The U.S. government reports that Americans spend more money to power audio equipment when it is off than when it is on. When stereos are off - which is most of the time - they are still using energy because they are in standby mode.
When power is drawn from a piece of electronic equipment when it is seemingly turned off, that piece of equipment is known to have a phantom load (also known as a vampire load). I spent many years under the impression that the energy drawn when electronics are not in use were so miniscule that they made no difference at all. Turns out, phantom loads are responsible for 6% of America's energy usage. That's a lot of greenhouse gases being created for literally no reason.
What are some of the specific power sucking devices in a typical home?
- any item that can be turned on or off with a remote control, or that has an instant-on feature, is continually using energy even when turned off (just learned that from Save God Serve the Planet)
- plugged in chargers for cell phones, mp3 players or other devices that need to be charged draw energy even when the device is removed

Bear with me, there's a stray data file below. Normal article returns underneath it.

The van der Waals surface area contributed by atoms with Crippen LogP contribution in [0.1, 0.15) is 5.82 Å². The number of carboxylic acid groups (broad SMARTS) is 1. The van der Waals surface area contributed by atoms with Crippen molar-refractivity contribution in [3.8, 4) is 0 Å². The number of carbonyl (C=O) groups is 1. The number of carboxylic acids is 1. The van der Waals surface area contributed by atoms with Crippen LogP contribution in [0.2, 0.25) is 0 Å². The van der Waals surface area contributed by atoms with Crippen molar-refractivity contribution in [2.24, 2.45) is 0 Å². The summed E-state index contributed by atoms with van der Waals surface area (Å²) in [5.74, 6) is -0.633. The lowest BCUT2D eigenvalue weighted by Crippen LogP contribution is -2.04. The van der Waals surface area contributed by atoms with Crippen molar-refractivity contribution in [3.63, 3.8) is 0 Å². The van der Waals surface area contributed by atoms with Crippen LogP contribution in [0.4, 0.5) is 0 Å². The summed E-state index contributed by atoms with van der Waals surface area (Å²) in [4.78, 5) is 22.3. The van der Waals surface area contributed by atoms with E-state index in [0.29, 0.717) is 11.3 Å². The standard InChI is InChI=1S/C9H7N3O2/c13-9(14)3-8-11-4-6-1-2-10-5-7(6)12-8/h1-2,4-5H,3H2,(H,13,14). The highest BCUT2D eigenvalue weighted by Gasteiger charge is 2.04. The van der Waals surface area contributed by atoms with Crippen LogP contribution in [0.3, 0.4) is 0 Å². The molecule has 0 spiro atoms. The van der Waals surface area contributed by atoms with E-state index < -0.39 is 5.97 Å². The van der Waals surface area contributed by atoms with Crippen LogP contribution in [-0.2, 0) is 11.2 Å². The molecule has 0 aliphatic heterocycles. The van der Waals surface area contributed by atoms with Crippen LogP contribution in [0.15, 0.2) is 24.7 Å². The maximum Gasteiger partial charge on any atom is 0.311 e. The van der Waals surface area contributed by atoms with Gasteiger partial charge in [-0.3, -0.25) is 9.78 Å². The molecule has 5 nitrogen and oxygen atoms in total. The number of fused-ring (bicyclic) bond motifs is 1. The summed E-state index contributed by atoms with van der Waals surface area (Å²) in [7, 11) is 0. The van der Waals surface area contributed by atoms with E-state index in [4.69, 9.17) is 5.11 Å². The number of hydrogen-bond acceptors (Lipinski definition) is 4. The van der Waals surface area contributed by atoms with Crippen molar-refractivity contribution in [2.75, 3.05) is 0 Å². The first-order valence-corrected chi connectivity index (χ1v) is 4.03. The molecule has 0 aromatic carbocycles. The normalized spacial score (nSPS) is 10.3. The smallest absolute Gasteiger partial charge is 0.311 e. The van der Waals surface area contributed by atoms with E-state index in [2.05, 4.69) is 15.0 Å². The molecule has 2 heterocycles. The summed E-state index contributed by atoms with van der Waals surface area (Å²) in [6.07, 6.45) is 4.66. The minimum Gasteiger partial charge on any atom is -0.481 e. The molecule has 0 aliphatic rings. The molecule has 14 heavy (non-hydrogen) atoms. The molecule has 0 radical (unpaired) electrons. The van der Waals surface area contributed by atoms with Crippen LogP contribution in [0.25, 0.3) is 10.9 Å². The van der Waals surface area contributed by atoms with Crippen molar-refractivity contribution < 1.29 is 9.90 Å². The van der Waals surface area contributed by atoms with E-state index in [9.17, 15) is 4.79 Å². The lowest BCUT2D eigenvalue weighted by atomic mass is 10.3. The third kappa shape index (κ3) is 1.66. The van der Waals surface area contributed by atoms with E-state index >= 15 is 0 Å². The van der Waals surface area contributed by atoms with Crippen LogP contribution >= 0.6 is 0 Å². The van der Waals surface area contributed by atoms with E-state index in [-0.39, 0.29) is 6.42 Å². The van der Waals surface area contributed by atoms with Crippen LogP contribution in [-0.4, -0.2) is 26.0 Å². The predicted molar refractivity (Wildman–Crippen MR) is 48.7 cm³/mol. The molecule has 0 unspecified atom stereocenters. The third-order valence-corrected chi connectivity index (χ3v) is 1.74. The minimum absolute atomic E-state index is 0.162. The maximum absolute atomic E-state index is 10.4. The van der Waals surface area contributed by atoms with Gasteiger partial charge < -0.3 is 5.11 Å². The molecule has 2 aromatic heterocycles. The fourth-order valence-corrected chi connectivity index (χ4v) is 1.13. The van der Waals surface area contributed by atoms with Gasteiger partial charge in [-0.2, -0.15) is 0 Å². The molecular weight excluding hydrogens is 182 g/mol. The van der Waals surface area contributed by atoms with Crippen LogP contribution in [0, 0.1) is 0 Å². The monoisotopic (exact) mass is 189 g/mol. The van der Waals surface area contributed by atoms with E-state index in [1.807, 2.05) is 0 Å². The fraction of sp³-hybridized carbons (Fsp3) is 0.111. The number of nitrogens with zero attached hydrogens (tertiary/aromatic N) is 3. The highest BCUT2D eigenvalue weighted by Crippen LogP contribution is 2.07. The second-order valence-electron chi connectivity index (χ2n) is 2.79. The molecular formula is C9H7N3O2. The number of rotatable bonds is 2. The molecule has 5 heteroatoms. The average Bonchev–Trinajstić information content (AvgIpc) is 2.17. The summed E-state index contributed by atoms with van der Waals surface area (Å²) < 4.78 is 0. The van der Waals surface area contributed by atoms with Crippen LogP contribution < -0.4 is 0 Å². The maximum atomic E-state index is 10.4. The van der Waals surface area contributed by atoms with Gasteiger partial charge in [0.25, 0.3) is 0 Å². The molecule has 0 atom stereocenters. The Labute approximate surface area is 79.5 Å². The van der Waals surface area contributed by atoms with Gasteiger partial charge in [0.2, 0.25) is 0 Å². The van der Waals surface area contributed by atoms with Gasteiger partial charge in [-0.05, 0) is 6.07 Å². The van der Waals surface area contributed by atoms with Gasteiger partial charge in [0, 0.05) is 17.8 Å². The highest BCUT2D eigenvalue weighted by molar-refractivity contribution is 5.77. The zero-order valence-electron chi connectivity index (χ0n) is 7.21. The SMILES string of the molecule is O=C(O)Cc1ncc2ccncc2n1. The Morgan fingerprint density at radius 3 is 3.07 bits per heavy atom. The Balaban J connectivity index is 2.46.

- any device with an LED clock (alarm clocks, DVD players, microwave ovens, coffee makers, etc.)
- computers, monitors, printers
- electronic exercise equipment that has a display
How many of these items do you have in your home? We have all of them, and confession time here, it hadn't occurred to me about the exercise equipment. I have an elliptical machine that I haven't used in months that is sitting right behind me now. It's been plugged in all this time. Excuse me while I go unplug it.
Okay, I'm back.
How do you make sure that you aren't wasting energy with phantom loads? It's as easy as what I just did. Unplug the equipment when not in use. If you have a lot of the equipment centrally located, like your computer equipment or entertainment equipment, you can buy a power strip that will turn them all of with one button.
I also came across a little item called an energenie. You plug it into the wall and then you plug your equipment into it. The energenie senses when a device is in standby mode and automatically switches it off for you. I've never used one, so I can't really recommend it, but you can visit the website and check it out for yourself.
Sure, it's a bit of a hassle making sure all your equipment is truly off when not in use. But think of this. Some have estimated that the amount of phantom load energy that U.S. uses in one year would be enough to completely power the countries of Greece and Vietnam with enough left over for Peru. When you think of it that way, you've got a bit more incentive to truly turn off and unplug your devices, don't you?
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